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Plant of the Month: July 2005

Acacia Mill.


It is now fashionable in Seattle to spice up an otherwise drab routine landscape with some Southern warmth; to enliven the scene using plants that were not grown here in previous decades because Seattle winters are usually too cold for such tropical or subtropical plants. Examples include palms, eucalypts, bananas, agaves, cordylines, oleanders, and acacias. Choosing the right species, and siting them carefully, can make a Seattle garden look like it belongs to an owner longing for San Diego.
    Sooner or later an old-fashioned winter will bring about a tempering dose of sober reality. The enthusiastic gardener will then possess exotic firewood, and heavy masses of blackened foliage from which choice compost can be made. Yet until the freeze strikes it is okay to do the equivalent of growing house-plants outdoors.
    The first edition of Trees of Seattle cited only Acacia melanoxylon, noting that two specimens at the University of Washington campus were killed to their roots in the winter of 1988-1989, but resprouted. Well, the Anderson Hall tree died later, and the one west of Bloedel Hall died back again --but resprouted again. It currently has about 18 stems/trunks and is 16 feet tall. It flowers and makes seeds. Other acacias will be added to my second edition of Trees of Seattle.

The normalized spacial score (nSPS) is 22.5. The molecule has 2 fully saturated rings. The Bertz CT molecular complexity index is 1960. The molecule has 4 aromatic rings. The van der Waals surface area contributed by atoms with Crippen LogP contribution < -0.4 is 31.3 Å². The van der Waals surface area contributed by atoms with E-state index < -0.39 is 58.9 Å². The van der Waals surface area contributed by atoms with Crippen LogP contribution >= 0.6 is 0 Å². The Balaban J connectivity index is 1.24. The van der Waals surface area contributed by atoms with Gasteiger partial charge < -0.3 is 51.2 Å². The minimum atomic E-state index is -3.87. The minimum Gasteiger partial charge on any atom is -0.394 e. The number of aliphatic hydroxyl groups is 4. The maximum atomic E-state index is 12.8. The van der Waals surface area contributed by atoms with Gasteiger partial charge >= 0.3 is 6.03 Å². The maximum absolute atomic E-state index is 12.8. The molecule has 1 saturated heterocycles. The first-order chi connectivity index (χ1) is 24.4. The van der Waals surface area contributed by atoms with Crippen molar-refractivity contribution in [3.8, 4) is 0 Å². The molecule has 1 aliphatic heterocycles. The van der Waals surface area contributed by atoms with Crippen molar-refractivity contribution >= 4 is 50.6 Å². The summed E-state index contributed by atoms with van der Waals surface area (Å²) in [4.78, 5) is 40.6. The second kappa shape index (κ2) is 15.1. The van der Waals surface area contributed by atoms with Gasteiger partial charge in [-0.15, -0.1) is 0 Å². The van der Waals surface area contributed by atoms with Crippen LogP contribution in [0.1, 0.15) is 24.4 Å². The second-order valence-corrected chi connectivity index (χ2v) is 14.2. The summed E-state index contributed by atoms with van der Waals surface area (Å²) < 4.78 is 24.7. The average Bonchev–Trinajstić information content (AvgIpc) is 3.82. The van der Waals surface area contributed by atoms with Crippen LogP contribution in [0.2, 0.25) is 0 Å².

The genus Acacia is very large. In fact, at some 1,200 species, few genera are larger. From D.J. Mabberley's The Plant Book I find that only four genera contain more species: Carex 2,000, Euphorbia 2,000, Astragalus 1,750, Senecio 1,250. Various other genera also have plants for which the common name acacia is used now and then. However, my present remarks refer exclusively to the genus Acacia, established in 1754 by Miller. Speaking broadly, Acacia species are mostly tropical trees and shrubs. The name Acacia is ancient Latin, from Greek akakia (applied to the Egyptian species A. Nilotica), from akis, a sharp point, referring to the thorns.
    Most Acacia species are Australian, where the name wattle is used. Wattle is Australia's national emblem. The name arose because early settlers used the pliable saplings of some species to make "wattle-and-daub" structures. Yet E. Lord reports the tree most used as wattle was not a true Acacia at all, but Callicoma. Details . . . As for North American cultivation, Andre Michaux's Charleston nursery offered acacias sometime between 1787 and 1796. Very few species are frost-tolerant. They tend to grow rapidly, and to bloom while young, providing dramatic landscape impact quickly. Most have a short lifespan of 15 to 30 years. The seven species noted below are among the hardiest, and all have evergreen foliage. Acacia foliage is of two kinds: leaflike phyllodes, and finely pinnately compound feathery or ferny true leaves (like those of Albizia). Some species bear both kinds of foliage, others bear only one or the other kind. In general appearance most Acacia trees can be described as elegant, airy or fine rather than stodgy or coarse. Some are wonderfully colorful in bloom, others subtle. Their fruit is a dry seedpod.